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These 7 Lessons Will Revolutionize your Facebook Page

Posted 25 February, 2013

These_7_Lessons_Will_Revolutionize_your_Facebook_PagerevolutionThis week I continue my neverending quest to help fan page owners become Rock Stars on their pages!

If you didn't take a look at last week's review of Ashley McFarland Graphics -- you need to.

She responded well to my pointers, and I'm proud to say she listened to my tips and has implemented all of them.

Now her page is ROCKING!!! Way to go Ashley!

The victim page up for review this week is Cairns Local Marketing from Jeffrey "Social Media Guy" Rufino.

Watch the video below to see his page and hear my thoughts -- then check my lessons below.

Lesson #1: Brand your business with your Cover Photo


Does this cover above make you think of a brand -- or tell you who the company is or what it does?

Not really.

My advice is to use the cover photo to brand your business. That's what it's meant for.

And make sure the photo is high quality -- and that it only contains 20% text.

Lesson #2: Use your Logo for your Profile Image

Take a look at the images below. The one on the left is the current profile image and the one on the right is the company's logo. Which one is better branding?


I hope you said the one on the right.

While it might seem cool to make your face the profile image of your page, I don't recommend it.

Unless your business is based on you personally (like Mari Smith or Amy Porterfield, for example) -- and named after you personally, then using a pic of you as the profile images is confusing to fans.

One more tip: be consistent. Use the same logo for your page's profile image as you use on Twitter, YouTube and your blog.

Consistency is key.

Lesson #3: Include a URL & Description on every Image

I see this on almost every page. Whenever you upload an image or turn an uploaded image into a cover photo or profile image -- a new story is created in the News Feed and on your Timeline.

Use this opportunity to add a url and a description to that image and story.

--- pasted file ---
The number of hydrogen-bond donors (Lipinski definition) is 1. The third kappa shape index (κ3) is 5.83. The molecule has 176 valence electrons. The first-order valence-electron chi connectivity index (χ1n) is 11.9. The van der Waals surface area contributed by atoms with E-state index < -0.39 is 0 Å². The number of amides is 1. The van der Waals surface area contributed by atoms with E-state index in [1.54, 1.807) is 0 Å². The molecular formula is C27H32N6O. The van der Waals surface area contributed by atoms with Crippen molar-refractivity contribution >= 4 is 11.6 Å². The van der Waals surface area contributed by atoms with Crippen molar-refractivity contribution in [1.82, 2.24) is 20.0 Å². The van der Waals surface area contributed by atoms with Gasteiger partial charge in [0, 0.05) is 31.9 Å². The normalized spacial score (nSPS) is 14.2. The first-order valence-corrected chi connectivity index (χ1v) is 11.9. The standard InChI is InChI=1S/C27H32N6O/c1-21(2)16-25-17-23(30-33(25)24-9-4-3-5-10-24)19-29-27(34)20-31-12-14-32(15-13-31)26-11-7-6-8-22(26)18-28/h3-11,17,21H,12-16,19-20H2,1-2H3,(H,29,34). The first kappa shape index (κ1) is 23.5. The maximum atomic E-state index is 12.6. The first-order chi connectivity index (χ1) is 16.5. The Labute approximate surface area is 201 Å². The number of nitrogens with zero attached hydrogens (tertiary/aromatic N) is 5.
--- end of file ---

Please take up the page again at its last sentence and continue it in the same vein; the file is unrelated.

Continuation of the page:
People love to click around. But if they click and nothing directs them to a website, then they won't visit that website -- and you just missed out on grabbing another site visitor -- and possibly a new sale.

Lesson #4: Use more descriptive keywords in your About Section

Your About section is the first chance visitors get to read something about your page. Be descriptive about what you do and use as much of the space as you can.

You should also place a url FIRST in the About section -- and without the "http://".

This offers another opportunity for people to click over to your website.

Lesson #5: Only install Quality apps on your Page

Apps on pages are great and can be of huge value if used correctly. quality

The most common ones today center around contests run on Facebook, maps, email capture forms, etc.

Apps on pages are definitely not as important as they were before Timeline. I'm seeing fewer and fewer pages use them since the change -- even though the only thing that really changed was the default tab.

In any case, if you're going to have apps on your page, make sure they're working, high quality and high value.

There is no sense in leaving garbage apps on your page that don't further your branding or aren't functioning properly.

Lesson #6: Post shorter updates with Calls-to-Action that lead to your Site

shortpostsThere is a reason Twitter is limited to 140 characters.

It's because most people won't pay attention or read any more than that.

And with most Facebook users viewing their News Feeds on their mobile device, attention spans are even shorter.

My advice is to keep your posts to about 80-100 characters, if you can. If you must post longer, don't go over 140 characters.

Lesson #7: Don't Over Post

over postingI noticed some days on the Cairns Marketing page with as many as 13 posts! This is way too many -- unless you're George Takei or Guy Kawasaki.

Posting that many times per day only turns off your fans -- and will often result in them hiding your posts (which hurts your page's Edgerank) -- or just unliking your page.

I recommend 3-4 posts maximum per day. In some cases you may only need to post once per day until you can garner more engagement.

I read in a recent article on Quick Sprout that Neil Patel even recommended only posting every other day.

I personally think that's not enough to stay top of mind in your fans' heads -- but it might be worth trying it out.

Less is usually more on Facebook, so be smart in how you post.

Final Tip: Queue posts with Post Planner

I would take a look at our new Queue feature on Post Planner as it allows you to setup pre-determined times to post on your page each day.

By using this feature you can easily ensure that you limit yourself and don't overpost.

Were these tips helpful?

It would be helpful to me if you'd let me know by Liking and Sharing this post and leaving a comment below. Thanks!

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